Some Tidbits about the Pill

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โ€œYou can mark every single advance that women have had in this country” directly to “their ability to finish high school, to finish college, to get a career, to support their family…” – Cecile Richards
Here are some fun lil tidbits about birth control:
๐Ÿ‘Š๐Ÿผ It wasn’t until the 1965 Griswold v. Connecticut Supreme Court decision that a *married* couple could use birth control without committing a crime.
๐Ÿ‘Š๐Ÿผ Birth control was often only accessible to those with means (usually white and married) and those within geographic reach of a doctor and pharmacy (also, usually white and married).
๐Ÿ‘Š๐Ÿผ The Comstolk Act of 1873 (which heavily influenced US sexuality policy in the late 19th and early 20th centuries) prohibited women from even *obtaining* information about birth control without committing a felony, yet allowed men access to information about contraceptives, including, being issued condoms after the boom of Venereal Disease during and after WWI.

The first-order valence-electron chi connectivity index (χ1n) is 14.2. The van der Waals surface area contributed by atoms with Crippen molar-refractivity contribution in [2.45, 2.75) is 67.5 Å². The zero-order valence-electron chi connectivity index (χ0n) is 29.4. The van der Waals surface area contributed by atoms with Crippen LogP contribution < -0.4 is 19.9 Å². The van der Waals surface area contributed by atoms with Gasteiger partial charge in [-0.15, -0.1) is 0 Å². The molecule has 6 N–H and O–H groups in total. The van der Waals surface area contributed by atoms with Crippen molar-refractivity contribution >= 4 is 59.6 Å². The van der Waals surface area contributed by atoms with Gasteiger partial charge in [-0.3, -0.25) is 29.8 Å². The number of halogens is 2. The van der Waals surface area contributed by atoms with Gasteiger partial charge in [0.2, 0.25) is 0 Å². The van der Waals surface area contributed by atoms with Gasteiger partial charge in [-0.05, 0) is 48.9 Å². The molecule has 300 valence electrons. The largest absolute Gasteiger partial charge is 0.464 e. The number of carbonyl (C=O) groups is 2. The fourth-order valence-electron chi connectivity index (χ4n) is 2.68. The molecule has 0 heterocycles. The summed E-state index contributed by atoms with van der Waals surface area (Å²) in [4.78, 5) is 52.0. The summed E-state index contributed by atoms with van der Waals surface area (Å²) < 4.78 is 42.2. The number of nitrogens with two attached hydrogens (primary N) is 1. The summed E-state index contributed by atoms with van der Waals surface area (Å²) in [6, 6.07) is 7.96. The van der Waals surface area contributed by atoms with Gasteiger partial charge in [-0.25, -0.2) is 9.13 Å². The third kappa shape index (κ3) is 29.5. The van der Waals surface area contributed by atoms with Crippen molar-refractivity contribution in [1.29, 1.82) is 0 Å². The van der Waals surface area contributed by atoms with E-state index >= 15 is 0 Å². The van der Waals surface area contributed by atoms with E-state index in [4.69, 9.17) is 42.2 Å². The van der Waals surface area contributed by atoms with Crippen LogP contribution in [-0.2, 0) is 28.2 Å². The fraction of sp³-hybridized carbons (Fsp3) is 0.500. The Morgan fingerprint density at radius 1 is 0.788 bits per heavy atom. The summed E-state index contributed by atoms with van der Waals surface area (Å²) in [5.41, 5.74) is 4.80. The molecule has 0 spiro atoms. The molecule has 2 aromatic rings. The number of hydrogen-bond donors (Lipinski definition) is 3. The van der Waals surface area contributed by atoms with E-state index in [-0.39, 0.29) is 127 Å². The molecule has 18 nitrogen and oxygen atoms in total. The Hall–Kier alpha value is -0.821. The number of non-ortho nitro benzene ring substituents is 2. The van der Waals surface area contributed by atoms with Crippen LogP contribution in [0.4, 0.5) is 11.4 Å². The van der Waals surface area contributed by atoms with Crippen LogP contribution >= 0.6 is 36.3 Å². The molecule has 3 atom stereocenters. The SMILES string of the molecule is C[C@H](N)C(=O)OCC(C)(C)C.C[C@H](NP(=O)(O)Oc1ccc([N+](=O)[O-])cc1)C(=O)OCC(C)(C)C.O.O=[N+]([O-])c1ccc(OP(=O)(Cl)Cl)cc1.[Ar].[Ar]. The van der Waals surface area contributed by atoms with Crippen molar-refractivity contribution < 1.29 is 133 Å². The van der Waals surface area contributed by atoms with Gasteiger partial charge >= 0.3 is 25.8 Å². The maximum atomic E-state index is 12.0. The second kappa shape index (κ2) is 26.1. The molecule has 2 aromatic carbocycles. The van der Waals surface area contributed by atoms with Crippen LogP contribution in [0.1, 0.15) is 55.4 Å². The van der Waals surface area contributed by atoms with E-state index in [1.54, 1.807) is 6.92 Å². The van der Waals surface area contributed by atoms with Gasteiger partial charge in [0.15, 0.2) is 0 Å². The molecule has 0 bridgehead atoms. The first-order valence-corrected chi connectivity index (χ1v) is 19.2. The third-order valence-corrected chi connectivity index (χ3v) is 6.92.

๐Ÿ‘Š๐Ÿผ While many benefitted greatly as soon as the pill was made accessible to them, countless women, specifically women of color, were targeted in the clinical trials. This lead to unbelievable numbers of women experiencing horrible side effects, including involuntarily sterilization and death – a practice deeply rooted in eugenics ideology. It’s important that these women’s stories not be left out of this conversation.
๐Ÿ‘Š๐Ÿผ The entire country/world benefits when women can control what happens with their bodies. That is all.
“The biggest reason that women are now half the workforce, and more than half the college students and participating in all parts of our economy is because they finally got the right to decide when and whether to have children.” – Cecile Richards
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